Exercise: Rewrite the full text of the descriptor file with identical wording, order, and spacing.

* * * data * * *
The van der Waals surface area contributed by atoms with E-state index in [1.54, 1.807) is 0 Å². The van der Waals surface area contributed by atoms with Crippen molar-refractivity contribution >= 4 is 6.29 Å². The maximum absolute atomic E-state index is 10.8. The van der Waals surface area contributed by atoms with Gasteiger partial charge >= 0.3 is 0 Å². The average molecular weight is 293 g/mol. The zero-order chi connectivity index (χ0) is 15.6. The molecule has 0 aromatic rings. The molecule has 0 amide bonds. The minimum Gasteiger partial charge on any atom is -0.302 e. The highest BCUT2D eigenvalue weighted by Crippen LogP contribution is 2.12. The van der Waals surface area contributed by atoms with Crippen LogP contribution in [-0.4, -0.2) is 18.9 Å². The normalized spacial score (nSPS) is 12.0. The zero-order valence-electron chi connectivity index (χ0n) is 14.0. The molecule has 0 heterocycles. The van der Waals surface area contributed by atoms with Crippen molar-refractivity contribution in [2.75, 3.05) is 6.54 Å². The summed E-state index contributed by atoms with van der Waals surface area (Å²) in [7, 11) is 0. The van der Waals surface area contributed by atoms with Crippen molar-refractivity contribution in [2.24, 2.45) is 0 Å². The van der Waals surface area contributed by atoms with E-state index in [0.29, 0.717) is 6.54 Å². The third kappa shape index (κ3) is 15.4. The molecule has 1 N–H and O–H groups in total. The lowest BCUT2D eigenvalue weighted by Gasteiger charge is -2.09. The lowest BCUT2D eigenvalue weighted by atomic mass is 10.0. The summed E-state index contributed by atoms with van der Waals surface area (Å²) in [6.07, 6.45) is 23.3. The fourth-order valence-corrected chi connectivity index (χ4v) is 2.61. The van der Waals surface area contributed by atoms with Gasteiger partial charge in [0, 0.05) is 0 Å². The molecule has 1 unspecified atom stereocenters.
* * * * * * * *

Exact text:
The van der Waals surface area contributed by atoms with E-state index in [1.54, 1.807) is 0 Å². The van der Waals surface area contributed by atoms with Crippen molar-refractivity contribution >= 4 is 6.29 Å². The maximum absolute atomic E-state index is 10.8. The van der Waals surface area contributed by atoms with Gasteiger partial charge >= 0.3 is 0 Å². The average molecular weight is 293 g/mol. The zero-order chi connectivity index (χ0) is 15.6. The molecule has 0 aromatic rings. The molecule has 0 amide bonds. The minimum Gasteiger partial charge on any atom is -0.302 e. The highest BCUT2D eigenvalue weighted by Crippen LogP contribution is 2.12. The van der Waals surface area contributed by atoms with Crippen LogP contribution in [-0.4, -0.2) is 18.9 Å². The normalized spacial score (nSPS) is 12.0. The zero-order valence-electron chi connectivity index (χ0n) is 14.0. The molecule has 0 heterocycles. The van der Waals surface area contributed by atoms with Crippen molar-refractivity contribution in [2.75, 3.05) is 6.54 Å². The summed E-state index contributed by atoms with van der Waals surface area (Å²) in [7, 11) is 0. The van der Waals surface area contributed by atoms with Crippen molar-refractivity contribution in [2.24, 2.45) is 0 Å². The van der Waals surface area contributed by atoms with E-state index in [0.29, 0.717) is 6.54 Å². The third kappa shape index (κ3) is 15.4. The molecule has 1 N–H and O–H groups in total. The lowest BCUT2D eigenvalue weighted by Gasteiger charge is -2.09. The lowest BCUT2D eigenvalue weighted by atomic mass is 10.0. The summed E-state index contributed by atoms with van der Waals surface area (Å²) in [6.07, 6.45) is 23.3. The fourth-order valence-corrected chi connectivity index (χ4v) is 2.61. The van der Waals surface area contributed by atoms with Gasteiger partial charge in [0, 0.05) is 0 Å². The molecule has 1 unspecified atom stereocenters.